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Author Topic: X-rite ColorMunki Photo: What Illuminant?  (Read 738 times)

nirpat89

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X-rite ColorMunki Photo: What Illuminant?
« on: August 31, 2019, 11:31:10 am »

I am trying to convert some spot-measured Lab's to RGB using Bruce Lindbloom website facility.  It requires specification of the illuminant.  Can't find from X-rite literature which one it would be.  I am guessing D50 but not sure.  Anyone to confirm for me?

Thanks.

:Niranjan.
« Last Edit: September 02, 2019, 10:50:40 am by nirpat89 »
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Doug Gray

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Re: X-rite ColorMunki Photo: What Illuminant?
« Reply #1 on: August 31, 2019, 02:20:31 pm »

I am trying to convert some spot-measured Lab's to RGB using Bruce Lindbloom website facility.  It requires specification of the illuminant - either D65 or D50.  Can't find from X-rite literature which one it would be.  I am guessing D50 but not sure.  Anyone to confirm for me?

Thanks.

:Niranjan.

For spot measures of prints, it's D50. Gets more complicates with displays. For accuracy, best to measure them as xyY. ICC profiles adapt different color spaces like sRGB to D50 even though the illuminant is speced at D65. The three RGB points are adapted from their true D65 xy to D50 xy and placed in the ICC profile as coordinates.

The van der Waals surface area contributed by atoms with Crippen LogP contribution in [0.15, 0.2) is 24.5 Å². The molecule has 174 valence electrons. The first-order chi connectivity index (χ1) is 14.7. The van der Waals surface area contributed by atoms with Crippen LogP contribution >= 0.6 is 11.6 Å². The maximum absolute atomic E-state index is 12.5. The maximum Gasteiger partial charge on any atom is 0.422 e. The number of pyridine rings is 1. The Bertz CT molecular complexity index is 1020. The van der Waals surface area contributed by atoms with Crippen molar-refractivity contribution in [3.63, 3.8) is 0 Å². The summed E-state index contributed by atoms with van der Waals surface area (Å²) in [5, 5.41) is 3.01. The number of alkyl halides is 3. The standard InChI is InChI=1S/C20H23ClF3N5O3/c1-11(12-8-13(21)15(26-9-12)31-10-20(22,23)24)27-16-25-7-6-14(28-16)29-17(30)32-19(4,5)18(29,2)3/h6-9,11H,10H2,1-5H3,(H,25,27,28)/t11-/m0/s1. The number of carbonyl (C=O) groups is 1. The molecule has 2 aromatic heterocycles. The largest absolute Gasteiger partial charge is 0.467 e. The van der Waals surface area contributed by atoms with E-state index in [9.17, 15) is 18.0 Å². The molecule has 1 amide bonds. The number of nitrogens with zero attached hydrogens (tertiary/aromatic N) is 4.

L*a*b* is usually referenced to D50 especially when used w/o a white point reference. When a WP is included L*a*b* is referenced to that such that L*=100 yields the white point.
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nirpat89

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Re: X-rite ColorMunki Photo: What Illuminant?
« Reply #2 on: September 02, 2019, 10:50:07 am »

For spot measures of prints, it's D50. Gets more complicates with displays. For accuracy, best to measure them as xyY. ICC profiles adapt different color spaces like sRGB to D50 even though the illuminant is speced at D65. The three RGB points are adapted from their true D65 xy to D50 xy and placed in the ICC profile as coordinates.